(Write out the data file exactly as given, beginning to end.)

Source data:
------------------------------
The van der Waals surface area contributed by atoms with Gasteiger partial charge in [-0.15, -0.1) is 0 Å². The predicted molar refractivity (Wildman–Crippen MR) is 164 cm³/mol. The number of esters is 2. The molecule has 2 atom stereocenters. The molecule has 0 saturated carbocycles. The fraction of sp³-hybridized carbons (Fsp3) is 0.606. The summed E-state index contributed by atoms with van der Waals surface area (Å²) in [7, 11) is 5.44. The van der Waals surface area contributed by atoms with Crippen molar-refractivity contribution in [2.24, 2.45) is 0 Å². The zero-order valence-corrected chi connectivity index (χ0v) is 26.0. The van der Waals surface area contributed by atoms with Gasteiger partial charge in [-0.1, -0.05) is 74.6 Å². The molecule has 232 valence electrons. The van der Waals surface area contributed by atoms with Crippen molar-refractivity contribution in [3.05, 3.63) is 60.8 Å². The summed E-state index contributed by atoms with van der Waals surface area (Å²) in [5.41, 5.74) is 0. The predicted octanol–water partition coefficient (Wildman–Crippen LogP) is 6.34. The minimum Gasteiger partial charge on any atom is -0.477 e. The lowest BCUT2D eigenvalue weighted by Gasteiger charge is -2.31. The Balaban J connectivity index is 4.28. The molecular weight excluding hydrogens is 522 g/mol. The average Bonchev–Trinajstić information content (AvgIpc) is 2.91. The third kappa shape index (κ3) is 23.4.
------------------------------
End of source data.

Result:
The van der Waals surface area contributed by atoms with Gasteiger partial charge in [-0.15, -0.1) is 0 Å². The predicted molar refractivity (Wildman–Crippen MR) is 164 cm³/mol. The number of esters is 2. The molecule has 2 atom stereocenters. The molecule has 0 saturated carbocycles. The fraction of sp³-hybridized carbons (Fsp3) is 0.606. The summed E-state index contributed by atoms with van der Waals surface area (Å²) in [7, 11) is 5.44. The van der Waals surface area contributed by atoms with Crippen molar-refractivity contribution in [2.24, 2.45) is 0 Å². The zero-order valence-corrected chi connectivity index (χ0v) is 26.0. The van der Waals surface area contributed by atoms with Gasteiger partial charge in [-0.1, -0.05) is 74.6 Å². The molecule has 232 valence electrons. The van der Waals surface area contributed by atoms with Crippen molar-refractivity contribution in [3.05, 3.63) is 60.8 Å². The summed E-state index contributed by atoms with van der Waals surface area (Å²) in [5.41, 5.74) is 0. The predicted octanol–water partition coefficient (Wildman–Crippen LogP) is 6.34. The minimum Gasteiger partial charge on any atom is -0.477 e. The lowest BCUT2D eigenvalue weighted by Gasteiger charge is -2.31. The Balaban J connectivity index is 4.28. The molecular weight excluding hydrogens is 522 g/mol. The average Bonchev–Trinajstić information content (AvgIpc) is 2.91. The third kappa shape index (κ3) is 23.4.